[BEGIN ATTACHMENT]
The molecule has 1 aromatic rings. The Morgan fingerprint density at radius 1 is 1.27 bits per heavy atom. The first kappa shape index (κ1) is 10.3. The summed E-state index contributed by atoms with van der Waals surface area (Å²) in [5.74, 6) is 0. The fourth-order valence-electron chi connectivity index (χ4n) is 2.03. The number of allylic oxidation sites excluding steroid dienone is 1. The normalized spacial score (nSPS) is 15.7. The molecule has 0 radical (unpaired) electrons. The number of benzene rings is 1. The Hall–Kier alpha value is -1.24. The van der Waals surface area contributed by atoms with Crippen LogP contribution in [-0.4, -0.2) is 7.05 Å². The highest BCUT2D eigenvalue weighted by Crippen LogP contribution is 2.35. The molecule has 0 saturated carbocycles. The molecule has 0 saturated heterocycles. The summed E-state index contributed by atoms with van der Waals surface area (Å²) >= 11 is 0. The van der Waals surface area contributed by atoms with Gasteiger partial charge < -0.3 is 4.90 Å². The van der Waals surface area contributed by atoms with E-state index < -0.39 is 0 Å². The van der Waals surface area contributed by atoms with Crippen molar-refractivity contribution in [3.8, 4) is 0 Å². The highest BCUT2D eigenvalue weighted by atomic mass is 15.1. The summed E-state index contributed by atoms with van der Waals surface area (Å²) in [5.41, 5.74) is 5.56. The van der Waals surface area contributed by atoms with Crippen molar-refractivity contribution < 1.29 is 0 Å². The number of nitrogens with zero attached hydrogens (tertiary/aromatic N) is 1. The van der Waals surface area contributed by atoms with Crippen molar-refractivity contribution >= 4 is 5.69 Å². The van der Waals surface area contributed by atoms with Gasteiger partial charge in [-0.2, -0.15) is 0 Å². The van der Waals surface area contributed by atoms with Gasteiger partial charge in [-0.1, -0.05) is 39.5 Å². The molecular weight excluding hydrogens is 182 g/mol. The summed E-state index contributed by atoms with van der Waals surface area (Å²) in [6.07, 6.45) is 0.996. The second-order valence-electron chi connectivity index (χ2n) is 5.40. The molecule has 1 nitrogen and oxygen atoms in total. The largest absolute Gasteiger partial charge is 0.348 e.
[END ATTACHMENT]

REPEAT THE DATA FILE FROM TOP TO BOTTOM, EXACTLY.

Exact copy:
The molecule has 1 aromatic rings. The Morgan fingerprint density at radius 1 is 1.27 bits per heavy atom. The first kappa shape index (κ1) is 10.3. The summed E-state index contributed by atoms with van der Waals surface area (Å²) in [5.74, 6) is 0. The fourth-order valence-electron chi connectivity index (χ4n) is 2.03. The number of allylic oxidation sites excluding steroid dienone is 1. The normalized spacial score (nSPS) is 15.7. The molecule has 0 radical (unpaired) electrons. The number of benzene rings is 1. The Hall–Kier alpha value is -1.24. The van der Waals surface area contributed by atoms with Crippen LogP contribution in [-0.4, -0.2) is 7.05 Å². The highest BCUT2D eigenvalue weighted by Crippen LogP contribution is 2.35. The molecule has 0 saturated carbocycles. The molecule has 0 saturated heterocycles. The summed E-state index contributed by atoms with van der Waals surface area (Å²) >= 11 is 0. The van der Waals surface area contributed by atoms with Gasteiger partial charge < -0.3 is 4.90 Å². The van der Waals surface area contributed by atoms with E-state index < -0.39 is 0 Å². The van der Waals surface area contributed by atoms with Crippen molar-refractivity contribution in [3.8, 4) is 0 Å². The highest BCUT2D eigenvalue weighted by atomic mass is 15.1. The summed E-state index contributed by atoms with van der Waals surface area (Å²) in [5.41, 5.74) is 5.56. The van der Waals surface area contributed by atoms with Crippen molar-refractivity contribution < 1.29 is 0 Å². The number of nitrogens with zero attached hydrogens (tertiary/aromatic N) is 1. The van der Waals surface area contributed by atoms with Crippen molar-refractivity contribution >= 4 is 5.69 Å². The van der Waals surface area contributed by atoms with Gasteiger partial charge in [-0.2, -0.15) is 0 Å². The van der Waals surface area contributed by atoms with Gasteiger partial charge in [-0.1, -0.05) is 39.5 Å². The molecular weight excluding hydrogens is 182 g/mol. The summed E-state index contributed by atoms with van der Waals surface area (Å²) in [6.07, 6.45) is 0.996. The second-order valence-electron chi connectivity index (χ2n) is 5.40. The molecule has 1 nitrogen and oxygen atoms in total. The largest absolute Gasteiger partial charge is 0.348 e.